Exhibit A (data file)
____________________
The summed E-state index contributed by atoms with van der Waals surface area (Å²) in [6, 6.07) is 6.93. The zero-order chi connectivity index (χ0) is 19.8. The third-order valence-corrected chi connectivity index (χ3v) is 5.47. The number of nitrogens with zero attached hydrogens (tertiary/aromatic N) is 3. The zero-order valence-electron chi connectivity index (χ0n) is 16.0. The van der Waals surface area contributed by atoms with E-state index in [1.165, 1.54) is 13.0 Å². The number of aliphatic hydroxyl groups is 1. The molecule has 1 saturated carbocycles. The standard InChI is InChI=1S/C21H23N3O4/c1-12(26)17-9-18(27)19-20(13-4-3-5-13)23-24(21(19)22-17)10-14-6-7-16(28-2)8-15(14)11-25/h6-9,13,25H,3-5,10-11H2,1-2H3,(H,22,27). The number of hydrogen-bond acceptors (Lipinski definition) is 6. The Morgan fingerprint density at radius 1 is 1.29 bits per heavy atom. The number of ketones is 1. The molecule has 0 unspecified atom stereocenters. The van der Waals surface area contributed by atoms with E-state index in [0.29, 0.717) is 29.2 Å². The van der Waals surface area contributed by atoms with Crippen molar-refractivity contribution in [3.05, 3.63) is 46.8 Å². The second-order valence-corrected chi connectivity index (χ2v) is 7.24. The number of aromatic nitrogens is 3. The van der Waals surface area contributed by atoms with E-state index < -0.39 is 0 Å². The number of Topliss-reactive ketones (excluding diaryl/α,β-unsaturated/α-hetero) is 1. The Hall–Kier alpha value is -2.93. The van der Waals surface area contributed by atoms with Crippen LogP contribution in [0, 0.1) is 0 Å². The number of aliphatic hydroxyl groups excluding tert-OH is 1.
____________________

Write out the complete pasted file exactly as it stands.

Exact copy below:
The summed E-state index contributed by atoms with van der Waals surface area (Å²) in [6, 6.07) is 6.93. The zero-order chi connectivity index (χ0) is 19.8. The third-order valence-corrected chi connectivity index (χ3v) is 5.47. The number of nitrogens with zero attached hydrogens (tertiary/aromatic N) is 3. The zero-order valence-electron chi connectivity index (χ0n) is 16.0. The van der Waals surface area contributed by atoms with E-state index in [1.165, 1.54) is 13.0 Å². The number of aliphatic hydroxyl groups is 1. The molecule has 1 saturated carbocycles. The standard InChI is InChI=1S/C21H23N3O4/c1-12(26)17-9-18(27)19-20(13-4-3-5-13)23-24(21(19)22-17)10-14-6-7-16(28-2)8-15(14)11-25/h6-9,13,25H,3-5,10-11H2,1-2H3,(H,22,27). The number of hydrogen-bond acceptors (Lipinski definition) is 6. The Morgan fingerprint density at radius 1 is 1.29 bits per heavy atom. The number of ketones is 1. The molecule has 0 unspecified atom stereocenters. The van der Waals surface area contributed by atoms with E-state index in [0.29, 0.717) is 29.2 Å². The van der Waals surface area contributed by atoms with Crippen molar-refractivity contribution in [3.05, 3.63) is 46.8 Å². The second-order valence-corrected chi connectivity index (χ2v) is 7.24. The number of aromatic nitrogens is 3. The van der Waals surface area contributed by atoms with E-state index < -0.39 is 0 Å². The number of Topliss-reactive ketones (excluding diaryl/α,β-unsaturated/α-hetero) is 1. The Hall–Kier alpha value is -2.93. The van der Waals surface area contributed by atoms with Crippen LogP contribution in [0, 0.1) is 0 Å². The number of aliphatic hydroxyl groups excluding tert-OH is 1.